Yeasayer, a New York band whose synth-rich sound has brought comparisons to fellow Brooklynites Animal Collective and TV on the Radio, returned to Berlin in March to promote its much-hyped second album Odd Blood (Mute).
A weird-ish mix of New Wave hooks and middle-eastern-inspired rhythms mark the group’s self-proclaimed first foray into pop: “We’re purveyors of pop music,” claims Anand Wilder, who founded the band with his prep school classmate Chris Keating and their mutual friend Ira Wolf Tuton. We sat down with Wilder to discuss New York’s allure, the band’s penchant for paranoia and why its music sounds best under the influence of hallucinogenic drugs.
You’ve just embarked on your second tour. Any crazy stories from the first one?
At the end of our tour cycle, I dropped acid in New Zealand for the first time. It blew my mind – it was really amazing. And I listened to my album, in a park, and was like, “Whoa, we are really psychedelic.”
Your music is good for tripping.
Yeah, I always thought our album was bad with weed, but really great when you were sing-a-long drunk. But then I listened to it on acid and it was like, “Where are those sounds coming from?” But that’s not a very exciting story, it’s kind of clichéd. I keep thinking of other band stories about getting in crazy fights with each other, but we’re pretty non-violent people — if we’re not getting along, we’re pretty passive-aggressive about it. God, our biggest dilemma last tour was when our van broke and we had to get taxi cabs to go to the gigs. This interview’s title is going to be “Boring Band: No Shenanigans At All”.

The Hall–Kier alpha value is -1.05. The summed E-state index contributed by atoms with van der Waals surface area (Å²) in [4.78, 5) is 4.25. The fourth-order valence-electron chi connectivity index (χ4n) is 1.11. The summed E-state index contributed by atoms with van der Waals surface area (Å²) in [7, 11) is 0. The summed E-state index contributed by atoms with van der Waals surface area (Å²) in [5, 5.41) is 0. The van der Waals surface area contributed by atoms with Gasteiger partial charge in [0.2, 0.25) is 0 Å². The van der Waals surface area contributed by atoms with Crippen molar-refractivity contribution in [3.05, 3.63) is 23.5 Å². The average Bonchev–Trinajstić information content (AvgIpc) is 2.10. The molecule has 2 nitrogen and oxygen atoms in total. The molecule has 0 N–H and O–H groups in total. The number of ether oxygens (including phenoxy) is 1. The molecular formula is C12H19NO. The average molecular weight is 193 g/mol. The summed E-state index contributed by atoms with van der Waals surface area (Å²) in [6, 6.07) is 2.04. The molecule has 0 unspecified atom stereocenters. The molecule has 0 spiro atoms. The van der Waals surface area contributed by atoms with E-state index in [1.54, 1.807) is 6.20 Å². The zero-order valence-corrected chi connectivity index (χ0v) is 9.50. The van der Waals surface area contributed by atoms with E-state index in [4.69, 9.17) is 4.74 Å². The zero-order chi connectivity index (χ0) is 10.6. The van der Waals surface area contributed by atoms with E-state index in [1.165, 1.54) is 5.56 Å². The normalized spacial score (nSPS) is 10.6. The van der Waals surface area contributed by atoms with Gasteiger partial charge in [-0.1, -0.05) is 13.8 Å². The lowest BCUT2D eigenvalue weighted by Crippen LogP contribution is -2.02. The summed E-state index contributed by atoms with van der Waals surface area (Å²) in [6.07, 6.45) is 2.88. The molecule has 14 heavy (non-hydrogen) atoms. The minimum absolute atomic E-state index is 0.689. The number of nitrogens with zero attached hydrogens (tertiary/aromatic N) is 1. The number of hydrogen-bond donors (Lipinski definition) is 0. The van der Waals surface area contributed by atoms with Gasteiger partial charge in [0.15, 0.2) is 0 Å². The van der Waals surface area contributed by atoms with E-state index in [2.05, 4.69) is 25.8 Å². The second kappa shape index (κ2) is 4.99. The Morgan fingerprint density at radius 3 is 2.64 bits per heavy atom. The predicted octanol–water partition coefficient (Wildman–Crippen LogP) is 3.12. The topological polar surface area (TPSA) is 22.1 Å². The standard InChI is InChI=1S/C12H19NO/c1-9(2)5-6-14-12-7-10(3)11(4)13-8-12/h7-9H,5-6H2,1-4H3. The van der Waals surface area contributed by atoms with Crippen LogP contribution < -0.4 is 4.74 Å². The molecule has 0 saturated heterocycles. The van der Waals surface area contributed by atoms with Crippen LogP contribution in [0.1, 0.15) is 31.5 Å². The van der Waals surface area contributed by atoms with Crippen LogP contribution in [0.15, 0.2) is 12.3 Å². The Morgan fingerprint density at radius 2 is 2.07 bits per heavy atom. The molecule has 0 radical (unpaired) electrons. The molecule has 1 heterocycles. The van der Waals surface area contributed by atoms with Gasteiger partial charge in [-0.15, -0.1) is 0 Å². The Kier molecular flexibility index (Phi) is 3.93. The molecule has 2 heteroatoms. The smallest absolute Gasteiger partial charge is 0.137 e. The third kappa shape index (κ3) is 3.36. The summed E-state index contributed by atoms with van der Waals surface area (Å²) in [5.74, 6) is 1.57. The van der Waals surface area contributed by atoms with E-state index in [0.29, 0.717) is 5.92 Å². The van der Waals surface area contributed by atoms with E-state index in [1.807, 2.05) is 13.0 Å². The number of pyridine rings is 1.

Are you expecting a strong response to your new album in Berlin?
It’s been really good. I mean, we’ve only played at Lido, which is about four or five hundred people – but the second show is gonna be bigger than our first show. And all the press we’ve been doing here demonstrates that there’s either interest in the new album or that people are kind of just acknowledging that we’re a band to be reckoned with. I dunno: I was happy to hear yesterday that [the German edition of] Rolling Stone didn’t want to interview us based on the sound of the album. I mean – you don’t like Coldplay, but you still wanna interview them to get that feature to sell the magazine. So I was like, “Wow, maybe they actually have some credibility over there…”
Both you and Keating are originally from Baltimore. Did you move to Brooklyn for the music scene?
I did do it for the music scene… The draw of New York is that everybody is an immigrant there: everyone is trying to hustle, everyone is trying to make their music and everyone is trying to meet new people – whereas in other cities, it’s very cliquey. I mean look at Boston – I don’t think anything’s going down there, artistically-speaking, because it’s not a cheap city like Baltimore. I just want to work on my art: I want a big space. I want my band to have a practice space in my apartment.
Boston can be expensive.